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Billy Corgan says he paid off hacker who threatened to leak new Smashing Pumpkins songs

Billy Corgan pays off hacker who threatened to leak Smashing Pumpkins songs
Billy Corgan pays off hacker who threatened to leak Smashing Pumpkins songs 02:18

HIGHLAND PARK, Ill. (CBS) -- The world is a vampire sent to drain – those opening lines from a Smashing Pumpkins song may ring a little too true for the band right now.

The Smashing Pumpkins just released a new album – but it turned out a hacker tried to release it first.

CBS 2's Tara Molina has learned guitarist and frontman Billy Corgan – a longtime Highland Park resident – paid off a hacker to stole some of the band's songs and threatened to leak them.

Molina talked to Corgan on Wednesday outside Madame Zuzu's, the café he and his wife own in Highland Park. But Corgan did not want to talk on camera about the hack, the investigation, or the out-of-pocket payoff.

He already spoke out about it on a podcast last week.

The Smashing Pumpkins just released ATUM, a three-act rock opera, on Friday, May 5. But if it were up to the hacker who stole music from them, some of the album would've been released months ago.

Corgan talked about the theft last week while promoting the new album on Klein/Ally Show on Audacy's KROQ-FM, Los Angeles. Corgan said on the program it all started with a message from a fan on social media.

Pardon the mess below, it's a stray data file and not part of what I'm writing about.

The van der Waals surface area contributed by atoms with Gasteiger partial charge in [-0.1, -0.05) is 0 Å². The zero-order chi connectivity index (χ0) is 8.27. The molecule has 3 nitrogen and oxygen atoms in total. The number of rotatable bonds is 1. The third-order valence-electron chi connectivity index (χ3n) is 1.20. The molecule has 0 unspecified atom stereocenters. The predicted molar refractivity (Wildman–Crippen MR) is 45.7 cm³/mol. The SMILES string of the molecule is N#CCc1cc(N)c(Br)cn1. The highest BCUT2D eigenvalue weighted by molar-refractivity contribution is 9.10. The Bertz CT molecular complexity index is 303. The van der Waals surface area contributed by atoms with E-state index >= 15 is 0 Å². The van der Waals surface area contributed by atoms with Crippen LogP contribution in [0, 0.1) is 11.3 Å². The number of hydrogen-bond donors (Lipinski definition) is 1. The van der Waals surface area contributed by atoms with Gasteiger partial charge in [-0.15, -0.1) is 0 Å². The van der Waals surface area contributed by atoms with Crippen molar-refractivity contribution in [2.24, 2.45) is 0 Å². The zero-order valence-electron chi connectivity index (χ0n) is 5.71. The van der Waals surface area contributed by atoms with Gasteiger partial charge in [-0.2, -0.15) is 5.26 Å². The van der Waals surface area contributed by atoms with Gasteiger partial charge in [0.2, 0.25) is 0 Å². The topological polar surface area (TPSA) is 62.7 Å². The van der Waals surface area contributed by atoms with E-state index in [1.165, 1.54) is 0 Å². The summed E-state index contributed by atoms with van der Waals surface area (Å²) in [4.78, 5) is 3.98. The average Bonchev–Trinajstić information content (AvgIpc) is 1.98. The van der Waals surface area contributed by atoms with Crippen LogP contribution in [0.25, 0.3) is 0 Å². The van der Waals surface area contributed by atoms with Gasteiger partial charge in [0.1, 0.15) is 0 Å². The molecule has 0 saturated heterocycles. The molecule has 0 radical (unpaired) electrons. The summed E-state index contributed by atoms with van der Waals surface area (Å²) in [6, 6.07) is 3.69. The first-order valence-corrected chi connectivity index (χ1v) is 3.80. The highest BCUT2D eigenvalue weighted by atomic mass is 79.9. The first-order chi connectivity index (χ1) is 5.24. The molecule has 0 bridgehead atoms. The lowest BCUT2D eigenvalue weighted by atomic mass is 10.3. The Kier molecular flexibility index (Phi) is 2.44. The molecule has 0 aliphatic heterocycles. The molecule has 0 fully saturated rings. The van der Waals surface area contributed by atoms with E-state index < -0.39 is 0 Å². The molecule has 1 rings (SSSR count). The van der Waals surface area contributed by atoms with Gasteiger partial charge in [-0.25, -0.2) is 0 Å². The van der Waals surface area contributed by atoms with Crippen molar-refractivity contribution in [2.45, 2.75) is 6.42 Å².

"A fan contacted me and said nine of the songs have leaked. This is like six months ago. And they were all probably the most catchy, singley type songs," Corgan said on the radio program. "You're pretty much giving away the album before you even have a chance to even set your feet into the ground."

Corgan paid the hacker off himself.

"Yes, out of my pocket unfortunately," Corgan said on the Klein/Ally Show.

There was no word on how much it cost Corgan. But he went on to say eventually, the FBI got involved - and investigators able to track the hacker down and put a stop to it.

"What we were able to do was stop the leak from happening," Corgan said on the program, "because it was a mercenary person who had hacked somebody - I don't want to say who, excuse me - and they had other stuff from other artists."

Corgan said he is not sure exactly how the investigation wrapped up…what happened to the hacker.

But he said on the Klein/Ally Show, "Whatever happened, it all got shut down."

Again, Corgan declined to comment for this story.

Molina talked to contacts in Chicago's FBI office. They had nothing to do with this investigation.

We are still waiting on a response from the national FBI office.

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